Case XXXIX/2006. Expropriation. Concept of Public Benefit.

May 24, 2006
Case XXXIX/2006. Expropriation. Concept of Public Benefit.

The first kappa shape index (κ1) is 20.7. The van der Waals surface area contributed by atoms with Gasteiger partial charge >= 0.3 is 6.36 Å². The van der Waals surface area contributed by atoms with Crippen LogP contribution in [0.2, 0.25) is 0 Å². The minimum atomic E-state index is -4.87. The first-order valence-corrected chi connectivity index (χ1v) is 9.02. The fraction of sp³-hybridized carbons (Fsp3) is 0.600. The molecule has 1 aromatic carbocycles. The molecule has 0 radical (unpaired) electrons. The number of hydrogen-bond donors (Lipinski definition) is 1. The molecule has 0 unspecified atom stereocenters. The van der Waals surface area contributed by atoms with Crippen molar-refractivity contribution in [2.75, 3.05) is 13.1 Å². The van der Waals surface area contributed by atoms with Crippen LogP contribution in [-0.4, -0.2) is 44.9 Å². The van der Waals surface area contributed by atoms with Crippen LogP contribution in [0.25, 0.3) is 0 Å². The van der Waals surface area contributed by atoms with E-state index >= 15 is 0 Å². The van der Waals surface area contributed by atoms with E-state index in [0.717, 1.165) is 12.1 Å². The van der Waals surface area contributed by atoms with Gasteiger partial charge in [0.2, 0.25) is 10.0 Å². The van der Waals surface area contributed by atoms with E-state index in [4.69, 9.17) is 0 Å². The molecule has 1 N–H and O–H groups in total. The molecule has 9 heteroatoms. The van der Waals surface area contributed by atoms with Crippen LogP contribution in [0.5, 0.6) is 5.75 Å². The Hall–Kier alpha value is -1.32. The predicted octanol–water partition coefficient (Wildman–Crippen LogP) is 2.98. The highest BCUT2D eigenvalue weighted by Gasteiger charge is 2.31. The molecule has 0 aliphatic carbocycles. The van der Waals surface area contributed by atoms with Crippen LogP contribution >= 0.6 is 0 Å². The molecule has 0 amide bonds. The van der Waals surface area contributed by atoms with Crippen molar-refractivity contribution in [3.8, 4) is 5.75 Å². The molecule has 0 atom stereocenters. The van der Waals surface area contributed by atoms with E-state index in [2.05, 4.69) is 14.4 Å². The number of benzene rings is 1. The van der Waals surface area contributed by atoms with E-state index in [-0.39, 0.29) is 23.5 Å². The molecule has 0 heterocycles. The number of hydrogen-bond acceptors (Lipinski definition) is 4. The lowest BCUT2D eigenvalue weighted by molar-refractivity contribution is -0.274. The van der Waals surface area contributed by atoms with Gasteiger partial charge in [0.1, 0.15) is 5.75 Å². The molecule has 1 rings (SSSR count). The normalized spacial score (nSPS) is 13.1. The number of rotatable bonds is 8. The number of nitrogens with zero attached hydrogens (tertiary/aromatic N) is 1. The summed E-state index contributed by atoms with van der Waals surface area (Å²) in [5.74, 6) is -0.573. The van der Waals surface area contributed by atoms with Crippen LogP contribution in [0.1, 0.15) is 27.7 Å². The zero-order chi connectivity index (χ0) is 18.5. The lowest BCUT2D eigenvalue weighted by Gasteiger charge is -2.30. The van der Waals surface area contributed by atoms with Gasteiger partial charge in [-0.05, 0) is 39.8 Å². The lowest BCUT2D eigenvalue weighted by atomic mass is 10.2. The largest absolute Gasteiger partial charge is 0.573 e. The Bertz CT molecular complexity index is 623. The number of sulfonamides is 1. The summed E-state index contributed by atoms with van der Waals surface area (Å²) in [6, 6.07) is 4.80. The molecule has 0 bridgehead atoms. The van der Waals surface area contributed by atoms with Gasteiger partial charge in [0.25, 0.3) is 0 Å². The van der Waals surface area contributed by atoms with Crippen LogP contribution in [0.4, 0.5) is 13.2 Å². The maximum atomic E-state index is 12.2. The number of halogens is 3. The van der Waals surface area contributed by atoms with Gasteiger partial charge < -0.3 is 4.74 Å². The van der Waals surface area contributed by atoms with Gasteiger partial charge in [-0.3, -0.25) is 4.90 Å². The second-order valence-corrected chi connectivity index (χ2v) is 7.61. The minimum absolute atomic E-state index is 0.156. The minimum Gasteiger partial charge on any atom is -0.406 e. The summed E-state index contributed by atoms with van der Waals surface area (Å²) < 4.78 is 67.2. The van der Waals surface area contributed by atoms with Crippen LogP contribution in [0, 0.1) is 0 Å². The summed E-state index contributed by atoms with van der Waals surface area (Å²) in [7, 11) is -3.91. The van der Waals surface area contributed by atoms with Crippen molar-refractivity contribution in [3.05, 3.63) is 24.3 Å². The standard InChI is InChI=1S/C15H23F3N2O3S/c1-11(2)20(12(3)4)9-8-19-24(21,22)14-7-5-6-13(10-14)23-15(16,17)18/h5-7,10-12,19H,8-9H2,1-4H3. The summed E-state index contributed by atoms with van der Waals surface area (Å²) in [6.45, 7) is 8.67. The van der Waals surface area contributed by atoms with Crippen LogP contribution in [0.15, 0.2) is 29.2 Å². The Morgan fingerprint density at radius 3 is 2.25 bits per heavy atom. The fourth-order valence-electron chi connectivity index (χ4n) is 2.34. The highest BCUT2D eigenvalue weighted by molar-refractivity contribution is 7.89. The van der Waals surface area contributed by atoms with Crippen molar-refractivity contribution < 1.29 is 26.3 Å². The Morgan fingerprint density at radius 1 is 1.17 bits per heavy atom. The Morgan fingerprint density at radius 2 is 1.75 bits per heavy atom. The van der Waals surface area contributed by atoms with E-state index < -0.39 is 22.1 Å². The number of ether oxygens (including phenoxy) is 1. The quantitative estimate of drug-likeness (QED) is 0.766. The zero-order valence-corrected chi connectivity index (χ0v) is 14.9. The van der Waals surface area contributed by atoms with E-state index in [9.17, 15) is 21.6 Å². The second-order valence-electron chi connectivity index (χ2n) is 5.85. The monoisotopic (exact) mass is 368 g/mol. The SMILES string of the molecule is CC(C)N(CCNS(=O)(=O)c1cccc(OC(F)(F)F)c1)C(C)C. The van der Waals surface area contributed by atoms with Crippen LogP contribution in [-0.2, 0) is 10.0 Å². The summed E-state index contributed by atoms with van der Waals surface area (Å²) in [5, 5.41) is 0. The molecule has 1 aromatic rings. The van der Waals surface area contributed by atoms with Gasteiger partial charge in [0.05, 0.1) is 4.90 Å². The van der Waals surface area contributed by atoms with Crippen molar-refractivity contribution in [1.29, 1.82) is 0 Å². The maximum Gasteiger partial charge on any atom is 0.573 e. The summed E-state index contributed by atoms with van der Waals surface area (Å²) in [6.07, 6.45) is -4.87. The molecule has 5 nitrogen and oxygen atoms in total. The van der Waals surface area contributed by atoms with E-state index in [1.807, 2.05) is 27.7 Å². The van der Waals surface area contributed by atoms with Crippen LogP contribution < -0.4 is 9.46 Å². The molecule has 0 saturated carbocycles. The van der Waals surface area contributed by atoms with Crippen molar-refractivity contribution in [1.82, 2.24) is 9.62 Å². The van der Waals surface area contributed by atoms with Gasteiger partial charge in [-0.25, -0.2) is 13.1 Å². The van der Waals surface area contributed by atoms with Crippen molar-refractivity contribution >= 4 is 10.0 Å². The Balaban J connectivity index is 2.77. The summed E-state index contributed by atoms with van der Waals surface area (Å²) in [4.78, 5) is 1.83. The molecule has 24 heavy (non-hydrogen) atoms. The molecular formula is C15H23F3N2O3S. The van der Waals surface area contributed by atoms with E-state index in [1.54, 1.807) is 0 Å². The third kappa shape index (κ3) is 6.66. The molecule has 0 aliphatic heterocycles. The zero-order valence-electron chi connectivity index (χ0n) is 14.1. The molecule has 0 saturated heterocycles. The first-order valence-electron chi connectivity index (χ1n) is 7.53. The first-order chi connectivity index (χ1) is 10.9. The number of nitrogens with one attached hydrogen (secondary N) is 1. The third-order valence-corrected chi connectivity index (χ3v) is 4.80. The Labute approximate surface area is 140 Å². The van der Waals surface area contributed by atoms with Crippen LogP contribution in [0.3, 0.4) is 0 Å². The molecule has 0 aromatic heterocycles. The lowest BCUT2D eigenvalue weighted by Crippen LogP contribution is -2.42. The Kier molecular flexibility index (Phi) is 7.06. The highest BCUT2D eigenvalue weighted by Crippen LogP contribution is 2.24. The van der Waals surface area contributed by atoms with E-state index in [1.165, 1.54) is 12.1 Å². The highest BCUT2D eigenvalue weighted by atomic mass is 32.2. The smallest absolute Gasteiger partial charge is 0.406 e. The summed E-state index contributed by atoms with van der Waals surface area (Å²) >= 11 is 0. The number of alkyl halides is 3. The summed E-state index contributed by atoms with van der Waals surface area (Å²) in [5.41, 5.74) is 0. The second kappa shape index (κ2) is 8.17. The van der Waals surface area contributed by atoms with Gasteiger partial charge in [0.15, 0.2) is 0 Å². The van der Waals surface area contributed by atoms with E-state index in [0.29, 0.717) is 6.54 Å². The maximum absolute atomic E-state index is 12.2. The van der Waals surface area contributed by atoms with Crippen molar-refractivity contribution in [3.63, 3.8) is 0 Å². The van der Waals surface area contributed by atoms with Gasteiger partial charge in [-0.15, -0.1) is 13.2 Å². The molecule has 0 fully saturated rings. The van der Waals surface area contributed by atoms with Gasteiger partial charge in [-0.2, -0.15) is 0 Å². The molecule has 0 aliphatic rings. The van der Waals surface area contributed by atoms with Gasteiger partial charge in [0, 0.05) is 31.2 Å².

The Supreme Court of Justice of the Nation, in regards to the public benefitconcept, has sustained diverse criteria in which it initially signaled that the causes that justify it could not be based on granting a private partythe ownership of the expropriated property, but that it should be the State, in any of its three levels, that should be substitute as the owner of theproperty for the purpose of obtaining a collective benefit through the provision of services or the realization of public works. Later, it broadenedthe concept to include the cases in which private parties, based on the State’s authorization, would be ones in charge of achieving the objectivesfor the collective public benefit. Accordingly,, this Supreme Court reiterates the criteria that the concept of public benefit is broader, byincluding not only the cases in which the State (Federation, States, Federal District or Municipalities) is substituted to the use of the expropriatedproperty for the purpose of benefiting the public, but also those cases in which it authorizes a private party to achieve such end. Given such, thenotion of public benefit is no longer only limited to the State having to construct a public work or render a public service, but it also includesthose economic, social, sanitary, as well as esthetic necessities, that may be required in a certain community, such as collective welfare entities,hospitals, schools, housing developments, parks, ecological zones, among others, given that the right to private property is delineated in theFederal Constitution given its social function. Due to this, attending to that function and to the social economic necessities that arise, it is evidentthat the State itself will not always be able to satisfy them , but that it will have to turn to other means, such as authorizing private parties torender a public service or carry out a task for the immediate benefit of a social sector and society at large. Accordingly, the concept of publicbenefit must not be restrictive, but broad, so that the State can satisfy the social and economic necessities and, for this reason, it is reiterated that,in a generic manner, it covers three causes: a) The public cause itself, or rather when the expropriated property is destined directly to a publicservice or work; b) The social cause, which satisfies in an immediate and direct manner a specific social class, and the public at large; and c)The national cause, which satisfies the necessity of a country to adopt measures to confront political or international situations that might affectit. Unconstitutional action 18/2004. Deputies composing the Fifty Fourth Legislature of the Congress of the State of Colima. November 24,2005. Majority of nine votes. Dissidents: José Ramón Cossío Díaz and José de Jesús Gudiño Pelayo. Issued by: Juan N. Silva Meza. Secretary:Laura Garcia Velasco. Full Court, on February Sixteen of the year in question, approved, with number 39/2006, the jurisprudential thesis thatantecedes. Mexico, Federal District, on February Sixteen of Two Thousand and Six.In this case, the Mexican Supreme Court of Justice reiterates the broad public benefit concept as an essential element forproceeding with a governmental expropriation. Accordingly, an expropriation occurs not only when the state substitutes itself as owner of theexpropriated property, but also in cases when the state authorizes transfer of the property to a private party, so long as, in both cases, theexpropriated property is used for the public's benefit, whether for the provision of a service or to satisfy needs, including aesthetic needs, of apopulace or select social group, or the nation as a whole.

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